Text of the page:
The US Stake in Mexican Energy Reform

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Mexican president Enrique Peña Nieto recently announced a new proposal for reforming the nation’s outdated oil and gas industry. Image from QuidNovi.

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In 1938, Mexico’s government made one of the world’s most populist and radical moves of the 20th century—nationalizing the oil and gas industry. Foreign companies from the United States and elsewhere were paid as much as the Mexican government could afford, but the companies lost all permanent investments in the country. Lázaro Cárdenas, Mexico’s president at the time, was hailed as a hero by the Mexican people—Mexico, long a servant of foreign investors and governments, was establishing itself as an international force. Nearly eighty years later, Mexico’s current president, Enrique Peña Nieto, has proposed an energy reform plan that would allow foreign companies to take a significant part in the rich proceeds from Mexican oil and gas for the first time since 1938.

The move makes practical sense. Pemex—the public Mexican company that performs all the exploration, drilling, and refining of oil within Mexican borders—has long been notorious for its corruption and bureaucratic waste. It is frequently used as a cash source for politicians who sell high positions in the publicly owned company, invest with inside information, or provide consulting services. The company is twenty to thirty years behind industry leaders in management structure as well as technology and expertise concerning deep-sea and shale drilling, which are seen by many as the future of the industry. And many Mexicans agree that the company needs to be reformed, but less than 20% think it should be done by allowing private investment. With such broad, bi-partisan opposition to privatization of the oil and gas industry—along with bad memories from the privatization of the telecommunications industry in the 1990s, when Carlos Slim and a few other business moguls ended up with a de facto private monopoly—private investment in Pemex is an unlikely option for reform. To avoid this, Peña Nieto and his party have proposed that the Mexican legislature allow private companies to form joint ventures and partnerships with Pemex (taking fees but ceding all ownership rights of the oil to the national firm). More liberal politicians, including the left-leaning PRD, have suggested that Mexico continue its isolationist energy policy and attempt a complete overhaul of Pemex without any private involvement.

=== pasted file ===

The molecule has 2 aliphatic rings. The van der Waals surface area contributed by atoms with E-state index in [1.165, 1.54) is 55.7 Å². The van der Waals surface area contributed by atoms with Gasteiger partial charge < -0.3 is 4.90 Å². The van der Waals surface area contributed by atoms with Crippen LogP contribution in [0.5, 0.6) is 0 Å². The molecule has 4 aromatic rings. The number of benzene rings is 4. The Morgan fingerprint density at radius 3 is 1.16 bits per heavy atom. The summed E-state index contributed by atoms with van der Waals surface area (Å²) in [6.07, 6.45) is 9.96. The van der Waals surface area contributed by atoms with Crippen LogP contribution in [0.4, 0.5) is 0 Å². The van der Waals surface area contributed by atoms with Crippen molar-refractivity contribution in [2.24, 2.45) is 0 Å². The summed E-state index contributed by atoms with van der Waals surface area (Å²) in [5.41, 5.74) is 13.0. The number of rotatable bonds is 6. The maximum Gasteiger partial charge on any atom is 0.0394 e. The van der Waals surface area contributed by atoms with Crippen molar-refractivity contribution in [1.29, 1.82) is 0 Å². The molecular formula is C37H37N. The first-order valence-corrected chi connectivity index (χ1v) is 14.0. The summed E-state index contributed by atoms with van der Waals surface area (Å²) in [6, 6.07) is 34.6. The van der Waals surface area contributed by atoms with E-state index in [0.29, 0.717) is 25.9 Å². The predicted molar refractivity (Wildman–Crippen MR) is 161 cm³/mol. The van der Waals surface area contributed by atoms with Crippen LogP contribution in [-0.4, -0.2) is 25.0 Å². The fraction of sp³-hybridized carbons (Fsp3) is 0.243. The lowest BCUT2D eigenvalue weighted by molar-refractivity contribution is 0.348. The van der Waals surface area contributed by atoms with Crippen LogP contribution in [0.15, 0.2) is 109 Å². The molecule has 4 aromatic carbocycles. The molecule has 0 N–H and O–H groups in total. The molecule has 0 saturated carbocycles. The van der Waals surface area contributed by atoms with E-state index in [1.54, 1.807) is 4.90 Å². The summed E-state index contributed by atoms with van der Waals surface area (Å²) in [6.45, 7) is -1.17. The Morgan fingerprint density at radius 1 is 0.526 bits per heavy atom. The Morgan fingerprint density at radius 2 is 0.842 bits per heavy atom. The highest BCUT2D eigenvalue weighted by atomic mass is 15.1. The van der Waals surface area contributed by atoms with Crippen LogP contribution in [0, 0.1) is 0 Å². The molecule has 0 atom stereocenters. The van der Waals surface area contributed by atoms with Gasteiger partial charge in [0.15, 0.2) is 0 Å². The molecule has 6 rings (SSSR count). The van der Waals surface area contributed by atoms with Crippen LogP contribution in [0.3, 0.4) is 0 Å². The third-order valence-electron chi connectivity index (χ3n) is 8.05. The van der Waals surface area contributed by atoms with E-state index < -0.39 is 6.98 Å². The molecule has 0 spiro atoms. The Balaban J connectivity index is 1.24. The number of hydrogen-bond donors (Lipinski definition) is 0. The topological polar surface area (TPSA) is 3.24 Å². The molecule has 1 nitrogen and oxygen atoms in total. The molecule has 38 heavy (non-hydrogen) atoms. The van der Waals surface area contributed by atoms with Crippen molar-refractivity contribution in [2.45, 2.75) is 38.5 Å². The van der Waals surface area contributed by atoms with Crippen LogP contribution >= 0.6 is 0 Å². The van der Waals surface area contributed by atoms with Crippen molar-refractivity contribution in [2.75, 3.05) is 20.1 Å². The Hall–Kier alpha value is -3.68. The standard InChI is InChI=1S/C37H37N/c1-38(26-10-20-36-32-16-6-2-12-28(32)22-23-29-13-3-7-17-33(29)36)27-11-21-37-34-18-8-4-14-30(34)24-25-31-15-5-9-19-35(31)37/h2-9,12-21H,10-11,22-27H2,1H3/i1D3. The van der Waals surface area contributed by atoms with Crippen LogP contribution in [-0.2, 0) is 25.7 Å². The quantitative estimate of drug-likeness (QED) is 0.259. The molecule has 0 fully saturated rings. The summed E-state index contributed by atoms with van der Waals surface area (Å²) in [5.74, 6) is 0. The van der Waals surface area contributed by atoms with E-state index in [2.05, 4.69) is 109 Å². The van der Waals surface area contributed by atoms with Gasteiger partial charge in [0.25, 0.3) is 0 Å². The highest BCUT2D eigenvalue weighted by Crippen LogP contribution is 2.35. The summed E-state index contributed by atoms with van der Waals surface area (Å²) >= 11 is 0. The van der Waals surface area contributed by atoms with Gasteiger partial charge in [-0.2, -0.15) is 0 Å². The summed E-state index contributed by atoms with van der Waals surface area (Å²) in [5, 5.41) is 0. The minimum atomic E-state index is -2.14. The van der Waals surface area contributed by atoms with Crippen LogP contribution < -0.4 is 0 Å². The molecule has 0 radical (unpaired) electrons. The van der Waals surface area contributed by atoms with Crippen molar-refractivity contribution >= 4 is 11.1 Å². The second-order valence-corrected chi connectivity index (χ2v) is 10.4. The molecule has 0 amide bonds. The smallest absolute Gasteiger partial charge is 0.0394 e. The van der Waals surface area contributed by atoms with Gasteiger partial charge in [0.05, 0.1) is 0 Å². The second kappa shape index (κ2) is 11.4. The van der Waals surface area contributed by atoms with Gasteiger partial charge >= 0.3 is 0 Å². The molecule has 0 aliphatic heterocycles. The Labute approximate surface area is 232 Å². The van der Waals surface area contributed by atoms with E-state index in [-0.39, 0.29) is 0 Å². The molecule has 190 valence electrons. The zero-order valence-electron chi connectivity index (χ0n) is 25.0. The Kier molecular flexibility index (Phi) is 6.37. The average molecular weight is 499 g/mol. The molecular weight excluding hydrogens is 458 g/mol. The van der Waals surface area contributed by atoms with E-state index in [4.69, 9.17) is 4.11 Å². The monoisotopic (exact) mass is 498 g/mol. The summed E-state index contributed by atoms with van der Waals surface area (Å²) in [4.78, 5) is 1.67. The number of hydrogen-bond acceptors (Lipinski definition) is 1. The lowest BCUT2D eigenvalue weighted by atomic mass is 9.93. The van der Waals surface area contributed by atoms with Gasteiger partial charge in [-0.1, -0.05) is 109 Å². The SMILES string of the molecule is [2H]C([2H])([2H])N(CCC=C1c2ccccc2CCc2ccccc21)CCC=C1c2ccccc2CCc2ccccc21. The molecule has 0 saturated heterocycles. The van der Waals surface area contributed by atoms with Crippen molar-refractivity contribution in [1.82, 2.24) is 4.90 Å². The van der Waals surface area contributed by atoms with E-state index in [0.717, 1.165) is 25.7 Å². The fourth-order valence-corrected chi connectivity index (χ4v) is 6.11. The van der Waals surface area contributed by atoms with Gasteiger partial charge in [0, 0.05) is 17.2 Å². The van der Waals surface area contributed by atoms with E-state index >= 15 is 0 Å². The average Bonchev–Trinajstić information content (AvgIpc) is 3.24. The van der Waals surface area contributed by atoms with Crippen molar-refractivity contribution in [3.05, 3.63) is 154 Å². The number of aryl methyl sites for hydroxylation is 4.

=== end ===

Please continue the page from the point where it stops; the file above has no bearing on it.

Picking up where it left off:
Peña Nieto’s proposition has several clear advantages for Mexico. The primary advantage for Mexico is that change will come more quickly and efficiently if outside companies are involved; private firms usually have more technical know-how and less time-wasting corruption. In addition, true to the intent of the 1938 nationalization of the country’s oil and gas, the proposition permits reform without allowing permanent private or foreign investment. Indeed, Pemex has already entered into some joint venture projects outside of its national boundaries in order to begin acquiring the experience it needs. Additionally, the ties created by work with foreign companies could well lead to increased foreign trade, which has been the lifeblood of Mexico’s economic growth for decades.